The rule of... rule
About a week ago I hosted the Letterpress Guild of New England for a talk by Sam Ellenport of the Harcourt Bindery. He came to show a video he made about the last day of pen-ruling at the bindery. Though a homemade production, it was heartfelt in its effort to capture the end of an era, as it truly was.
So what is pen-ruling? Pen-ruling is the process by which straight lines were printed (rather, drawn) onto paper to make ledgers and such. The machine built to do this work is circa 1850 and looks like this:
"Pens" in varying widths were set up on the machine and then threaded with ink-soaked wool-yard (of a very ordinary sort) to draw the ink down into the channels. The tops of the yarn bits sat under another ink-soaked piece of felt, to which water-based ink was re-applied as necessary throughout the run.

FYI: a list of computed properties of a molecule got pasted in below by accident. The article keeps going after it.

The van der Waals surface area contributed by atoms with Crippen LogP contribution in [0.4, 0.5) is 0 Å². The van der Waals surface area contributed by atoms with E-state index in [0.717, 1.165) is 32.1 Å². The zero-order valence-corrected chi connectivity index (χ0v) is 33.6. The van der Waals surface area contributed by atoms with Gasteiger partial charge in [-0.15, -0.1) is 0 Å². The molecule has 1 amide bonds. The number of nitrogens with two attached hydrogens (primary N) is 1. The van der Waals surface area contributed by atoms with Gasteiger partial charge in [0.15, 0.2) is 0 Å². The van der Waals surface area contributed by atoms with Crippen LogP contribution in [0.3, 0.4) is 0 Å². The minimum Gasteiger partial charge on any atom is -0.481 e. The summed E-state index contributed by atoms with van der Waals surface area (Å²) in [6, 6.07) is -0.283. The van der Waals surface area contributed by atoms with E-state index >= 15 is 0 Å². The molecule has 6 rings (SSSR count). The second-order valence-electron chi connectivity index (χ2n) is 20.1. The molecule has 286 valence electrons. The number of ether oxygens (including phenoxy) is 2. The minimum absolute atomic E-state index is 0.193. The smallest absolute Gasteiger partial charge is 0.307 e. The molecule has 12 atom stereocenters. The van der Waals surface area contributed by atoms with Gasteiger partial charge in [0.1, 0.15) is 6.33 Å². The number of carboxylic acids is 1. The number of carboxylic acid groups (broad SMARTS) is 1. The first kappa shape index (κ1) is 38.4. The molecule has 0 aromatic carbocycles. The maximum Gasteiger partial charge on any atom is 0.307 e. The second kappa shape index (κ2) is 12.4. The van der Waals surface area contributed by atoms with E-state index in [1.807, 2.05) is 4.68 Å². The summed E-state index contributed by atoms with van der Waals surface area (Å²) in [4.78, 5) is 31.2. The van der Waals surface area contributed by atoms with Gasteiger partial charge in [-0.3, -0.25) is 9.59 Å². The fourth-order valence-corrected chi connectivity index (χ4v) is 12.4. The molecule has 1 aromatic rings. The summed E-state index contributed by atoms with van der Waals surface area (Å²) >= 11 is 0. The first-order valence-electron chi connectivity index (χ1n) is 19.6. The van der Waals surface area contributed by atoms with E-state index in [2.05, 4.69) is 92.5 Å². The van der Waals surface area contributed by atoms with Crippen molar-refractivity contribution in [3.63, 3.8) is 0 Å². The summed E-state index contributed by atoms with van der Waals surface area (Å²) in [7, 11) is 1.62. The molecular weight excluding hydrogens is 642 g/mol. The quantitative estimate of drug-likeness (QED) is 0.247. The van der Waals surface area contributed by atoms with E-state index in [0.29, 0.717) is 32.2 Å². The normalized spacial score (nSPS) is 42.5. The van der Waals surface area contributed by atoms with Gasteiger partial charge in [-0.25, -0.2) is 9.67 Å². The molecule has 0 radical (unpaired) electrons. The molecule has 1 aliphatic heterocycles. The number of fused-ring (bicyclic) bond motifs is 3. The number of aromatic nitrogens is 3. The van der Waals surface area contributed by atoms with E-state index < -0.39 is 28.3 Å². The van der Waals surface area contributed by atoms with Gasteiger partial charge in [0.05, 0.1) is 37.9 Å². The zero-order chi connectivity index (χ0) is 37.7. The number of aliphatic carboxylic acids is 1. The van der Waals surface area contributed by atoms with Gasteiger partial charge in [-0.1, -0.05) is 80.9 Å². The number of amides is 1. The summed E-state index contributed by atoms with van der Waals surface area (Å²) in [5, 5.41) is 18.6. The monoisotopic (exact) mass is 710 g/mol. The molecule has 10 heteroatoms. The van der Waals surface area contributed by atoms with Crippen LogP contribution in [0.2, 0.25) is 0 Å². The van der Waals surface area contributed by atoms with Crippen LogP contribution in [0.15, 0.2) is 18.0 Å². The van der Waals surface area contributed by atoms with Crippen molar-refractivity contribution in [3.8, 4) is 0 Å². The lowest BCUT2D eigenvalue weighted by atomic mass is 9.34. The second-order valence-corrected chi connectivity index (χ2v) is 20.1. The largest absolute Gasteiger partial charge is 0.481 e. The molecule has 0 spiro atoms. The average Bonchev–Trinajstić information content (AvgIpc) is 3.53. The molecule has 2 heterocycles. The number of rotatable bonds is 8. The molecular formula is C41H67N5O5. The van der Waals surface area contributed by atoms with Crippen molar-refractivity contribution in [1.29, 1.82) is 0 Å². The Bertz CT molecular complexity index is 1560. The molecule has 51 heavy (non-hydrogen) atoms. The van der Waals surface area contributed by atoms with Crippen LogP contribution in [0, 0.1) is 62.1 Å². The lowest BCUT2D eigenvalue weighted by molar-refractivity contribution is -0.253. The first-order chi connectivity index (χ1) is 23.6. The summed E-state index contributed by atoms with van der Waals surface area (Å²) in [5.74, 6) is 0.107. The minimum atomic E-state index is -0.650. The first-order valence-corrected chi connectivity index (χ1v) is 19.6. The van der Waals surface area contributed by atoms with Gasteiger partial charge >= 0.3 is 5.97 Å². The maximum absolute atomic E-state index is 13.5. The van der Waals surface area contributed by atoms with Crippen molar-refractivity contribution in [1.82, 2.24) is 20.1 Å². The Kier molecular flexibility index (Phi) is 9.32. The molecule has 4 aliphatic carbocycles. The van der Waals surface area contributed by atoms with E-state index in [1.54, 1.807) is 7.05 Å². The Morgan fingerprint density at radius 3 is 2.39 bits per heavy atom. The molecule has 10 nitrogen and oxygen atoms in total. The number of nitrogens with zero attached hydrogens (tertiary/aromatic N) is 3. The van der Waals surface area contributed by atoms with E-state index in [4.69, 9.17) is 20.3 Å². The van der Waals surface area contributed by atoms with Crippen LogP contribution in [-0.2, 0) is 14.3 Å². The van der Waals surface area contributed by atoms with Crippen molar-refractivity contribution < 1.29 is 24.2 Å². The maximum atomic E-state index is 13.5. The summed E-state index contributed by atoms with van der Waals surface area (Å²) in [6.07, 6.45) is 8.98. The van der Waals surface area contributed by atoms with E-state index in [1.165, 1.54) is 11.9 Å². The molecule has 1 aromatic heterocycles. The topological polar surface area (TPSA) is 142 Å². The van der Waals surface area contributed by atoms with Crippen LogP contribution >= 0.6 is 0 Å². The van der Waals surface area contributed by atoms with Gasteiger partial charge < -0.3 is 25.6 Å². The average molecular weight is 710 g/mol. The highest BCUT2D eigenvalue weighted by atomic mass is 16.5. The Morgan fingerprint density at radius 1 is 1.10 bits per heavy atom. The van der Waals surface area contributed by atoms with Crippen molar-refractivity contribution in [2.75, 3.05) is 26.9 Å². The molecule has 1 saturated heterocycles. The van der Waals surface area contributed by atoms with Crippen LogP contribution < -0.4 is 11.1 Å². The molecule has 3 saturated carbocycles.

Cams were set to lift some or all of the pens to stop lines at particular places.
Once the horizontal lines were dry (after being wound down and around the pen-ruler for about 70') the pages were run through the machine again to draw the vertical lines. Since each channel had its own thread, different colors could be run simultaneously (if only the Vandy were capable of such feats...).
The result: beautiful ledger paper for accounting, county registry of deeds, cemetery interment registers and other such things.
Of course nowadays, it's all digital.
Thanks to Sam for preserving a little bit of this history!